2 July 2014
A newly identified biomarker can predict whether glioblastoma - the most common form of brain cancer - will respond to chemotherapy, according to research from the University of California, San Diego School of Medicine.
Dr Clark C Chen, the study’s lead investigator, said: "Every patient diagnosed with glioblastoma is treated with a chemotherapy called temozolomide. About 15 per cent of these patients derive long-lasting benefit.
“We need to identify which patients benefit from temozolomide and which another type of treatment. All therapies involve risk and the possibility of side-effects. Patients should not undergo therapies if there's no likelihood of benefit."
To identify the patients are most likely to respond to the treatment, researchers studied microRNAs, which control the expression of a protein called methyl-guanine-methyl-transferase (MGMT).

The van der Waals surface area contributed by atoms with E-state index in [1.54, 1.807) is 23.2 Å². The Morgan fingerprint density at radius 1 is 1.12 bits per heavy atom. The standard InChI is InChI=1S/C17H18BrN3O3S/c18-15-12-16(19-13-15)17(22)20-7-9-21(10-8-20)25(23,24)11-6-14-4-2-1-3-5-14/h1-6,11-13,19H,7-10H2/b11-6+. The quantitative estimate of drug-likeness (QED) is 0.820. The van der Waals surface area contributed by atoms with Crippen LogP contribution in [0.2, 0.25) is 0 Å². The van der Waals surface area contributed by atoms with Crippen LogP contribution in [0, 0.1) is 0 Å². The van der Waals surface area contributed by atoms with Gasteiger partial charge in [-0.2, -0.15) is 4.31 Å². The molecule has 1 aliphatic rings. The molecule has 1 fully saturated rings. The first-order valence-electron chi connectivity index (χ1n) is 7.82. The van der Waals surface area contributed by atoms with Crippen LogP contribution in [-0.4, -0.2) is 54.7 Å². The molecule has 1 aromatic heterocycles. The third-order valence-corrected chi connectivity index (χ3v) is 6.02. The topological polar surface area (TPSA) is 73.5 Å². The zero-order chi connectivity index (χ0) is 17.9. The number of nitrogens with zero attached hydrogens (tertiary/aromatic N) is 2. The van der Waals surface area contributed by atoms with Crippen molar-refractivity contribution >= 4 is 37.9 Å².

Tumours containing high levels of the protein often display a poor response to temozolomide therapy.
The research team tested every microRNA in the human genome to find those that suppressed MGMT expression, as they theorised that high-levels of the molecules would predict an improved response to chemotherapy.
Dr Chen claims his team’s theory was correct and validation of the results should lead to diagnostic tools to identify which glioblastoma patients will benefit the most from temozolomide therapy.
Posted by Philip Briggs
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